How WWE's Booking Is Holding Roman Reigns Back from Becoming a True Main-Eventer

Sharon GlencrossContributor IJuly 18, 2014


Over the past year, Roman Reigns has been the recipient of some very flattering booking for WWE. He's gained one high-profile win after another, been fiercely protected and been given plenty of promo and interview time to get himself over with the crowds.

For his part, the star has performed well—he's easily the best big-man worker in the company and has developed immensely as a personality.

Despite this, it's hard to ignore the feeling that something is missing with him these days.


The hasty split of The Shield probably didn't do him any favors. Why did he suddenly get over his problems with Seth Rollins so quickly anyway? Especially when Dean Ambrose is still irate over Rollins' betrayal? It makes no sense.

Throwing him into the rather dull-sounding main event of Battleground feels counterproductive too. Any time Reigns is in the main event it should feel special. He should not be just another guy there to make up the numbers. WWE should remember this and book him more carefully going forward.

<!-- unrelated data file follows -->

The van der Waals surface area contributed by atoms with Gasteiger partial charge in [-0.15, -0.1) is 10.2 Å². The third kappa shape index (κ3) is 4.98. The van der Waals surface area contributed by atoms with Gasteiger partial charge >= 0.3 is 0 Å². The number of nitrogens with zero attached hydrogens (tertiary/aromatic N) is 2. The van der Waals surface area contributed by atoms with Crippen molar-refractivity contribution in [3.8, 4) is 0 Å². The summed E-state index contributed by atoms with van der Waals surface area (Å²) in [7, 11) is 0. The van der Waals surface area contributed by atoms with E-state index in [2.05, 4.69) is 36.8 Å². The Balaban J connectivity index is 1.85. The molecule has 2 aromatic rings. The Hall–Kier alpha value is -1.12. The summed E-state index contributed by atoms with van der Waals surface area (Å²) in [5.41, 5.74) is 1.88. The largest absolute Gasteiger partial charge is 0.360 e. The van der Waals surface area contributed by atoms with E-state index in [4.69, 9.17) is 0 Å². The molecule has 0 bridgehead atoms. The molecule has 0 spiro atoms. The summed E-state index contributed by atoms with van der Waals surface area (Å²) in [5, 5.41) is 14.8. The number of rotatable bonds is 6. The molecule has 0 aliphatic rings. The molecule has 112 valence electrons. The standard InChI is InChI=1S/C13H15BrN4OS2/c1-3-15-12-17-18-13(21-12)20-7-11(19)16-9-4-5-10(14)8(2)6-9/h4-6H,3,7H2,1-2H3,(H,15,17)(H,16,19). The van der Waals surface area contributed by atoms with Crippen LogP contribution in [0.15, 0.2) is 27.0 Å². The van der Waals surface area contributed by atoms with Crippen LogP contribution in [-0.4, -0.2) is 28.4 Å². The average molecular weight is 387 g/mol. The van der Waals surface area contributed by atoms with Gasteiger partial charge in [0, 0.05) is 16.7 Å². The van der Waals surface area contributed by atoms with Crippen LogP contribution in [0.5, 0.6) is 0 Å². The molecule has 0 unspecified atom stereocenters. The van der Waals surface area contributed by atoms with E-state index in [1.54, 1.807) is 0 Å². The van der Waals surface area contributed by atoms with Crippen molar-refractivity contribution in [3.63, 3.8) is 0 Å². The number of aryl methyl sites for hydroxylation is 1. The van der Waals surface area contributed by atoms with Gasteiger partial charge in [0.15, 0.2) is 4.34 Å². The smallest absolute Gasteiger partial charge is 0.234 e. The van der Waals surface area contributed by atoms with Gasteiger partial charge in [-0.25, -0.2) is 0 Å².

But, really, perhaps the real problem is that the company is trying to make him too much like John Cena.


Similar to Cena, he's become a dreadful “lone wolf” type character.

For proof, look at his relative indifference and unwillingness to even lift a finger to help during Ambrose's brutal three-on-one beatdown on Monday's edition of Raw.

That's supposed to be his best friend, by the way.

The “friendless babyface who doesn't care about anyone” act doesn't even work terribly well for Cena—he gets vociferously booed by the crowds week in and week out—so why does the booking team think it's a good way to go with Reigns? It's mystifying.


What's wrong with continuing the Ambrose/Reigns friendship in storylines? It humanizes Reigns more and makes him more sympathetic. He shouldn't be a cartoon character.

And he really does need something that will make him less one-dimensional. I mean, really, aside from wanting to win the title, what is his character right now?

Going by outside-of-the-ring interviews and PR work, Reigns actually does have a lot of personal charisma and a great sense of humor, he just hasn't been able to show it lately. Why doesn't the company give him the chance?

WWE clearly wants Reigns to be the new Cena. Or maybe the new Bill Goldberg.

But here's an idea: Why not let him try and just be himself? Maybe then he will be able to make that special connection with the fans that he needs to truly ascend to main event stardom.